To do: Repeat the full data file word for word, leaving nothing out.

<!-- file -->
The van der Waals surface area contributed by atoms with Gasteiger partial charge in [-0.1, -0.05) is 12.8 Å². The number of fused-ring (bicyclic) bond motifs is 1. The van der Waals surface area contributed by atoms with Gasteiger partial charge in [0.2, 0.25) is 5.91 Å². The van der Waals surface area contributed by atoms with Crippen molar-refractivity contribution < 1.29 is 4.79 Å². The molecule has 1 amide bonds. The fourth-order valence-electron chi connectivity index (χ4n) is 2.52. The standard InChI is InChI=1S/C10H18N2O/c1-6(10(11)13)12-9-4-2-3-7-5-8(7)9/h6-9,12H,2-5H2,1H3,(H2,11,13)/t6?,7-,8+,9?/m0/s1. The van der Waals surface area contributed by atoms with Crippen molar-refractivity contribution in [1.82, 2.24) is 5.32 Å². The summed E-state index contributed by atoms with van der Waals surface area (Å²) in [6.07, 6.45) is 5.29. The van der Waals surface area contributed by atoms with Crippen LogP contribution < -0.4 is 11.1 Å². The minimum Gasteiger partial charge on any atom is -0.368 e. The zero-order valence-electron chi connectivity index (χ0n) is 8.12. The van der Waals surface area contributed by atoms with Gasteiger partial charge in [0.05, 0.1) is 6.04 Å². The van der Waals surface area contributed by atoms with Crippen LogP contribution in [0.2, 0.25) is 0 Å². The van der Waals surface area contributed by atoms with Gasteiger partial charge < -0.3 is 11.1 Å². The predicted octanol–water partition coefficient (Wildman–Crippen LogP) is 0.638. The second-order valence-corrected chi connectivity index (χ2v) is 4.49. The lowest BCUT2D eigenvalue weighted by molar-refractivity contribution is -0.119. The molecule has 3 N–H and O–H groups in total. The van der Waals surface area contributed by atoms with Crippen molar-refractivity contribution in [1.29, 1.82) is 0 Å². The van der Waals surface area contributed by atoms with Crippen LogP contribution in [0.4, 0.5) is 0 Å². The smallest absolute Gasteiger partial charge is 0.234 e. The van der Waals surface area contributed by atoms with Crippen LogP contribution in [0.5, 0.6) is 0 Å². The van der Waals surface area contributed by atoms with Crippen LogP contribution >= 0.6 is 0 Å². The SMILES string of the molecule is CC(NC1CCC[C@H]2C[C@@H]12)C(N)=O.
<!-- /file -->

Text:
The van der Waals surface area contributed by atoms with Gasteiger partial charge in [-0.1, -0.05) is 12.8 Å². The number of fused-ring (bicyclic) bond motifs is 1. The van der Waals surface area contributed by atoms with Gasteiger partial charge in [0.2, 0.25) is 5.91 Å². The van der Waals surface area contributed by atoms with Crippen molar-refractivity contribution < 1.29 is 4.79 Å². The molecule has 1 amide bonds. The fourth-order valence-electron chi connectivity index (χ4n) is 2.52. The standard InChI is InChI=1S/C10H18N2O/c1-6(10(11)13)12-9-4-2-3-7-5-8(7)9/h6-9,12H,2-5H2,1H3,(H2,11,13)/t6?,7-,8+,9?/m0/s1. The van der Waals surface area contributed by atoms with Crippen molar-refractivity contribution in [1.82, 2.24) is 5.32 Å². The summed E-state index contributed by atoms with van der Waals surface area (Å²) in [6.07, 6.45) is 5.29. The van der Waals surface area contributed by atoms with Crippen LogP contribution < -0.4 is 11.1 Å². The minimum Gasteiger partial charge on any atom is -0.368 e. The zero-order valence-electron chi connectivity index (χ0n) is 8.12. The van der Waals surface area contributed by atoms with Gasteiger partial charge in [0.05, 0.1) is 6.04 Å². The van der Waals surface area contributed by atoms with Crippen LogP contribution in [0.2, 0.25) is 0 Å². The van der Waals surface area contributed by atoms with Gasteiger partial charge < -0.3 is 11.1 Å². The predicted octanol–water partition coefficient (Wildman–Crippen LogP) is 0.638. The second-order valence-corrected chi connectivity index (χ2v) is 4.49. The lowest BCUT2D eigenvalue weighted by molar-refractivity contribution is -0.119. The molecule has 3 N–H and O–H groups in total. The van der Waals surface area contributed by atoms with Crippen molar-refractivity contribution in [1.29, 1.82) is 0 Å². The van der Waals surface area contributed by atoms with Crippen LogP contribution in [0.4, 0.5) is 0 Å². The smallest absolute Gasteiger partial charge is 0.234 e. The van der Waals surface area contributed by atoms with Crippen LogP contribution in [0.5, 0.6) is 0 Å². The van der Waals surface area contributed by atoms with Crippen LogP contribution >= 0.6 is 0 Å². The SMILES string of the molecule is CC(NC1CCC[C@H]2C[C@@H]12)C(N)=O.